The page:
There’s a controversial tool used in Saskatchewan jails called administrative segregation, also known federally as solitary confinement
“Basically, what it means is you’re confined for 22 to 23 hours of the day,” Ministry of Corrections spokesperson Drew Wilby explained.
Like in many provinces, Saskatchewan segregation can last indefinitely.
“It’s something we are considering as part of the review,” Wilby added.
That review of the program has been ongoing since last spring and is expected to be completed in the next few months.
It was partially sparked by the inquest into the federal prison suicide death of Ashley Smith in Ontario that made over 100 recommendations in 2013 on how to prevent a similar situation from occurring.
READ MORE: Ashley Smith inquest: Key recommendations from the jury
One of the most notable recommendations was a 15-day consecutive maximum in segregation.
“Many of the people that are in our correctional facilities have not yet been convicted of a crime,” John Howard Society CEO Greg Fleet said.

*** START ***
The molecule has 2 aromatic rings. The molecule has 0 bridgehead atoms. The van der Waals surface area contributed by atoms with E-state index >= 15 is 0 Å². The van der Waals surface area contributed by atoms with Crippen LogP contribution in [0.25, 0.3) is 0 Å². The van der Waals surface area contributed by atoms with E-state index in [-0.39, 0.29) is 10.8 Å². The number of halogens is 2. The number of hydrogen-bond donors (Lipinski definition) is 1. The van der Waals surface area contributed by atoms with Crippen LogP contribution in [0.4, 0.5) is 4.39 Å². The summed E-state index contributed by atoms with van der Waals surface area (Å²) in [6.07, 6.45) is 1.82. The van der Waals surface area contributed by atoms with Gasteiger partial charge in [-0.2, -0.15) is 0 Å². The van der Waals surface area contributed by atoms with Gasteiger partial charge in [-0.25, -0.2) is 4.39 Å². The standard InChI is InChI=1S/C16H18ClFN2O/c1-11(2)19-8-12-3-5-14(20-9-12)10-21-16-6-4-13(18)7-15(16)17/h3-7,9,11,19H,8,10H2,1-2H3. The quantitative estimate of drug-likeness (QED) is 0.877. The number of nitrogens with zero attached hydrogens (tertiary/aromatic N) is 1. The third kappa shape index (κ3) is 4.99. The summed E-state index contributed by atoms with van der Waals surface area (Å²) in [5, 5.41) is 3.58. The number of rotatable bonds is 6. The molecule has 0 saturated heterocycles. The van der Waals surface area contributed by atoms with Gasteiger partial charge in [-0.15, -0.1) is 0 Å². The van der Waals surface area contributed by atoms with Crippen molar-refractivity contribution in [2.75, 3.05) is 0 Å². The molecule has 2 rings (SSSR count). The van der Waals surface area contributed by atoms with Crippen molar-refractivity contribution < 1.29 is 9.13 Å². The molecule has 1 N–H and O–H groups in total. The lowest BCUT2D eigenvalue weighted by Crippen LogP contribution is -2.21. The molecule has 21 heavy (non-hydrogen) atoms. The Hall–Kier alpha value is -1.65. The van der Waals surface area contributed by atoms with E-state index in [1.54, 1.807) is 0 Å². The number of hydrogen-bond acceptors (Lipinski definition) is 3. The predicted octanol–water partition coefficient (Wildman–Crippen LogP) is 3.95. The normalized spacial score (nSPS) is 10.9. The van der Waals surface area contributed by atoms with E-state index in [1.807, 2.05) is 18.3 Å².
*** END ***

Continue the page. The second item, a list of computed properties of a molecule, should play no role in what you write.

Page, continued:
The non-profit society looks at effective responses to crime and prison reform. Fleet identified statistics from the Ministry of Justice, which showed the average time spent in segregation was 38.6 days.
The research analyzed the province’s four jails at various periods throughout the last year and a half.
“We know that often solitary confinement is used as a way to warehouse or manage some of the most difficult prisoners,” Canadian Civil Liberties Association interim director Laura Berger said.
There have been notable instances of solitary confinement. According to corrections officials, Indian Posse Gang member Richard Wolfe spent 640 consecutive days in segregation while in a Regina jail, something he didn’t contest.
“What it’s designed to do is protect individuals from others in the facility or protect the facility from individuals,” Wilby said.
However, advocates are wary that for some it can do more harm than good.
“In terms of pure public safety, we should care how prisoners are treated because it’s important that they be released no worse than they went in,” Berger said.